2016 was a big year for technology—virtual reality got more hands-on, robots got a lot smarter, and researchers learned how to study individual human cells with unparalleled precision. How best to visualize some of these wonders? With mesmerizing GIFs. Here are the best ones used in MIT Technology Review articles this year.
The good news: work on housecleaning robots is underway. The bad news: it’s slow going.
The billionaire is the first major donor to back the idea of creating an atlas of all human cells.
The manufacturing giant put a $73 million R&D facility next to a 48-year-old turbine factory. The goal is better, faster innovation through processes like additive manufacturing.
New hand controllers make virtual reality much more compelling.
By putting Boston Dynamics up for sale, the search giant may be acknowledging how hard it is to turn impressive humanoid robots into a viable product.
A big part of the garment-making process is still done by hand. Now some clothing makers hope to end that.
Just add water. That’s the appeal of a new freeze-dry method that turns DNA and other molecules into small reaction pellets needed to make a wide range of pharmaceuticals.
Adam Bry's company, Skydio, is "building a drone for consumers that understands the physical world, reacts to you intelligently, and can use that information to make decisions."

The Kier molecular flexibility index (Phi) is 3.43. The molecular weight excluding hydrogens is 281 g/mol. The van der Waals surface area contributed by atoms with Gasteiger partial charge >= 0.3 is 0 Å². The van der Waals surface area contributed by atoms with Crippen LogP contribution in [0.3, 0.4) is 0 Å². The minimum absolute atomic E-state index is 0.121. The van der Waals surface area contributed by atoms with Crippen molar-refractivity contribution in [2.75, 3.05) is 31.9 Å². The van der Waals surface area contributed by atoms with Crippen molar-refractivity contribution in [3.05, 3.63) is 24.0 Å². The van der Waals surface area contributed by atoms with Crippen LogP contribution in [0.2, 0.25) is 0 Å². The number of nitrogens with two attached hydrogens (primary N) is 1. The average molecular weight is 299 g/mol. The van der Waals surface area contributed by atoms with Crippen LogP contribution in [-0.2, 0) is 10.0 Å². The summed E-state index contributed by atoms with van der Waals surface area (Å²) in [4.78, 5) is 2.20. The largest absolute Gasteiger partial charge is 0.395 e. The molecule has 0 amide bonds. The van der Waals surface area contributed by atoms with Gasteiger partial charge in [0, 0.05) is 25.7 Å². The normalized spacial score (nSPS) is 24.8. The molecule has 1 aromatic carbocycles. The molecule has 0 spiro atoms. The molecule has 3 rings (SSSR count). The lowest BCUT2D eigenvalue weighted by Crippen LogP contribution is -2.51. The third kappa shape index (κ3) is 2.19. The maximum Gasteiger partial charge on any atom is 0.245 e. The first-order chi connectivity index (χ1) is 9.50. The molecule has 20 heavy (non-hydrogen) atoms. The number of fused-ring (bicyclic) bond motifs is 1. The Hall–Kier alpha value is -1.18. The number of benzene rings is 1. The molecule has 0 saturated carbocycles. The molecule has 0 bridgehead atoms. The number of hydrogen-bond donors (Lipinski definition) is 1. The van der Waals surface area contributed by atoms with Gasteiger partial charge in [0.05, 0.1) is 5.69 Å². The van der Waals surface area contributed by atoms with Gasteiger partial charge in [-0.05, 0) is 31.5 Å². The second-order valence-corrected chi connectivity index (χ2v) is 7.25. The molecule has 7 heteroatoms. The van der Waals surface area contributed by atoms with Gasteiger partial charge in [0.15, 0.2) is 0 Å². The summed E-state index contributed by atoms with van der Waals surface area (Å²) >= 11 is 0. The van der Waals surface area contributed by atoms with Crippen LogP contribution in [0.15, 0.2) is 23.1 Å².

Fanuc, a company that produces robot arms for factories, is trying to get them to learn on the job.
The company could be gearing up to focus on augmented reality.
This artist is dominating AI-generated art. And he’s not happy about it.
Greg Rutkowski is a more popular prompt than Picasso.
This nanoparticle could be the key to a universal covid vaccine
Ending the covid pandemic might well require a vaccine that protects against any new strains. Researchers may have found a strategy that will work.
How do strong muscles keep your brain healthy?
There’s a robust molecular language being spoken between your muscles and your brain.
The 1,000 Chinese SpaceX engineers who never existed
LinkedIn users are being scammed of millions of dollars by fake connections posing as graduates of prestigious universities and employees at top tech companies.
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